Naval Air – A-6 Mishap
Posted by Warren Peterson on January 2, 2009
A retired Navy captain sent me the following account of just another day in the Navy:
“Talk about having a bad day! Or in retrospect, maybe it was a good day after all. This is yet another example of why sailors should stick to driving ships.”
Lieutenant Keith Gallagher’s Account :
On my 26th birthday I was blindsided by a piece of bad luck the size of Texas that should have killed me. Luckily, it was followed immediately by a whole slew of miracles that allowed me to be around for my 27th. Not even Murphy of Murphy’s Law could have conceived of such a bizarre accident!
On the open sea, a third of the way through our cruise, we had the duties on an overhead tanker, making circles in the sky. Although the pattern can be pretty boring, we were alert and maintaining a good lookout doctrine because our air wing had a midair collision less than a week before, and we did not want to have a repeat.
We felt we were ready for ‘any’ emergency : fire warning lights, hydraulic failures and fuel transfer problems. Bring ’em on ! We were ready for them. After all, how much trouble can two airplanes�get into . . while overhead the ship ?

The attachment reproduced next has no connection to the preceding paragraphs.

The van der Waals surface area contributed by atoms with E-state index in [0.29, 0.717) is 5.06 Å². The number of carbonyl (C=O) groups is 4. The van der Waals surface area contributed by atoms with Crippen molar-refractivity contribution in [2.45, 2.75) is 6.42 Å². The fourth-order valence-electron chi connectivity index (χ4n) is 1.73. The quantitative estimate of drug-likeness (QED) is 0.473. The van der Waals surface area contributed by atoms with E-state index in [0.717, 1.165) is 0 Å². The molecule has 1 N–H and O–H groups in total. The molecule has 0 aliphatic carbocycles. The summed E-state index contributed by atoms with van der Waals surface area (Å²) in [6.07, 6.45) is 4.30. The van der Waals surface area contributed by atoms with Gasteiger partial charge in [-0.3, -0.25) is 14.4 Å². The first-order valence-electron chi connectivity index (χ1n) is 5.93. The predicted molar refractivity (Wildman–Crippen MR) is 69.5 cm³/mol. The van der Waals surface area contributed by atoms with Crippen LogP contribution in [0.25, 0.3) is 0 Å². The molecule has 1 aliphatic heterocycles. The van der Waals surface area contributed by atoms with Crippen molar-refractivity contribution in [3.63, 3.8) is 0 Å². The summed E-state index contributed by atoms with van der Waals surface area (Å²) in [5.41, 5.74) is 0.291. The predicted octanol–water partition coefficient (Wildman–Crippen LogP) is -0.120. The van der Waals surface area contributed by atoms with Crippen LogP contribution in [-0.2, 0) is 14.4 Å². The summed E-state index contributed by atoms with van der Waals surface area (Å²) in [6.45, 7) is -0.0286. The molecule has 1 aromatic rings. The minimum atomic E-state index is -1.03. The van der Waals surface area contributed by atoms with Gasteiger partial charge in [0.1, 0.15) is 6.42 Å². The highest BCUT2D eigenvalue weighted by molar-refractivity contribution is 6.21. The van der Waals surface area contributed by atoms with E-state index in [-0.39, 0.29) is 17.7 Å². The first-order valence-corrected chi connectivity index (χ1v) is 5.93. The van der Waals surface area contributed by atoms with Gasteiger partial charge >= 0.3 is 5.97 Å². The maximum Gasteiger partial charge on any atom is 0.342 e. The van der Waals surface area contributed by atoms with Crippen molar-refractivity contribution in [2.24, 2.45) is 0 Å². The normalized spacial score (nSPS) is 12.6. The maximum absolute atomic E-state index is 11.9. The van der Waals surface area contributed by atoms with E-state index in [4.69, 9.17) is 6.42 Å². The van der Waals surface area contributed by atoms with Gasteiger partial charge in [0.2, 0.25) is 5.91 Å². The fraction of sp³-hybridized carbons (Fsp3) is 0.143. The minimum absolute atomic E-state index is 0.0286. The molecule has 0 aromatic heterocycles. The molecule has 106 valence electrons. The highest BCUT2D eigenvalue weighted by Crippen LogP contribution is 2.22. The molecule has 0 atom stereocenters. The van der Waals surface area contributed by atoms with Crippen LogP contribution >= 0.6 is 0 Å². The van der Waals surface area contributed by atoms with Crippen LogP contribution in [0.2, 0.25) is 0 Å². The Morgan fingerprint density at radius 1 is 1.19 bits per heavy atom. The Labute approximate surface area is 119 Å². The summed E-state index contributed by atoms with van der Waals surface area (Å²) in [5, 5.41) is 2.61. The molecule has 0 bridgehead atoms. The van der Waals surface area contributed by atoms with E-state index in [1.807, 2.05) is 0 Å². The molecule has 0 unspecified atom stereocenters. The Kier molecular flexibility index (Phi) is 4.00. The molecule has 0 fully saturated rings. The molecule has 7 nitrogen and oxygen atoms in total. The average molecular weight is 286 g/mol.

After my third fuel update call, we decided that the left outboard drop tank was going to require a little help in order to transfer. NATOPS recommends applying positive and negative G to force the faulty valve open. As the pilot pulled the stick back, I wondered how many times we would have to ‘porpoise’ the nose of the plane before the valve opened. As he moved the stick forward, I felt the familiar sensation of negative “G” . . and then something strange happened : my head bumped the canopy.
For a brief moment, I thought that I had failed to tighten my lap belts, but I knew that wasn’t true. Before I could complete that thought, there was a loud bang, followed by wind, noise, disorientation and more wind, wind, wind. Confusion reigned in my mind as I was forced back against my seat, head against the headrest, arms out behind me, the wind roaring in my head, pounding against my body. ” Did the canopy blow off ? Did I eject? Did my windscreen implode?” All of these questions occurred to me amidst the pandemonium in my mind and over my body.
These questions were quickly answered, and replaced by a thousand more, as I looked down and saw a sight that I will never forget: the top of the canopy, close enough to touch, and down through the canopy I could see the top of my pilot’s helmet. It took a few moments for this image to sink into my suddenly overloaded brain. This was worse than I ever could have imagined – I was sitting on top of a flying A-6 !